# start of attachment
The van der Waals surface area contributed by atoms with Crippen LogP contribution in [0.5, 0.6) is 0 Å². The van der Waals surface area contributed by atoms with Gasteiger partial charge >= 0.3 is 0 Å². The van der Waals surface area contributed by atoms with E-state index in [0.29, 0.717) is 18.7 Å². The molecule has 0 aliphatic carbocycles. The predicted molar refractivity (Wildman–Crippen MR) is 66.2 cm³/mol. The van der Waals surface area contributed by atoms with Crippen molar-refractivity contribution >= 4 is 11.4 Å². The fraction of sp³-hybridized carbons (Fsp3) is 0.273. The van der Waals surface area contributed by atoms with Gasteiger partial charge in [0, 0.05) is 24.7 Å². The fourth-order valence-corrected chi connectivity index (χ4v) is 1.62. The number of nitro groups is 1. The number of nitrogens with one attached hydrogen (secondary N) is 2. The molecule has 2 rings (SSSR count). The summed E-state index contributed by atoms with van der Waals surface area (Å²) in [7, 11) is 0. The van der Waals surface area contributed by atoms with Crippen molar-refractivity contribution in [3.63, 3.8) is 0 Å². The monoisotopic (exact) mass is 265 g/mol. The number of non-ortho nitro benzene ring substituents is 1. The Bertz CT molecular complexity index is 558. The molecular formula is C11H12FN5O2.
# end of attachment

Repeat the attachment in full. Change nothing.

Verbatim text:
The van der Waals surface area contributed by atoms with Crippen LogP contribution in [0.5, 0.6) is 0 Å². The van der Waals surface area contributed by atoms with Gasteiger partial charge >= 0.3 is 0 Å². The van der Waals surface area contributed by atoms with E-state index in [0.29, 0.717) is 18.7 Å². The molecule has 0 aliphatic carbocycles. The predicted molar refractivity (Wildman–Crippen MR) is 66.2 cm³/mol. The van der Waals surface area contributed by atoms with Crippen molar-refractivity contribution >= 4 is 11.4 Å². The fraction of sp³-hybridized carbons (Fsp3) is 0.273. The van der Waals surface area contributed by atoms with Gasteiger partial charge in [0, 0.05) is 24.7 Å². The fourth-order valence-corrected chi connectivity index (χ4v) is 1.62. The number of nitro groups is 1. The number of nitrogens with one attached hydrogen (secondary N) is 2. The molecule has 2 rings (SSSR count). The summed E-state index contributed by atoms with van der Waals surface area (Å²) in [7, 11) is 0. The van der Waals surface area contributed by atoms with Crippen molar-refractivity contribution in [3.63, 3.8) is 0 Å². The monoisotopic (exact) mass is 265 g/mol. The number of non-ortho nitro benzene ring substituents is 1. The Bertz CT molecular complexity index is 558. The molecular formula is C11H12FN5O2.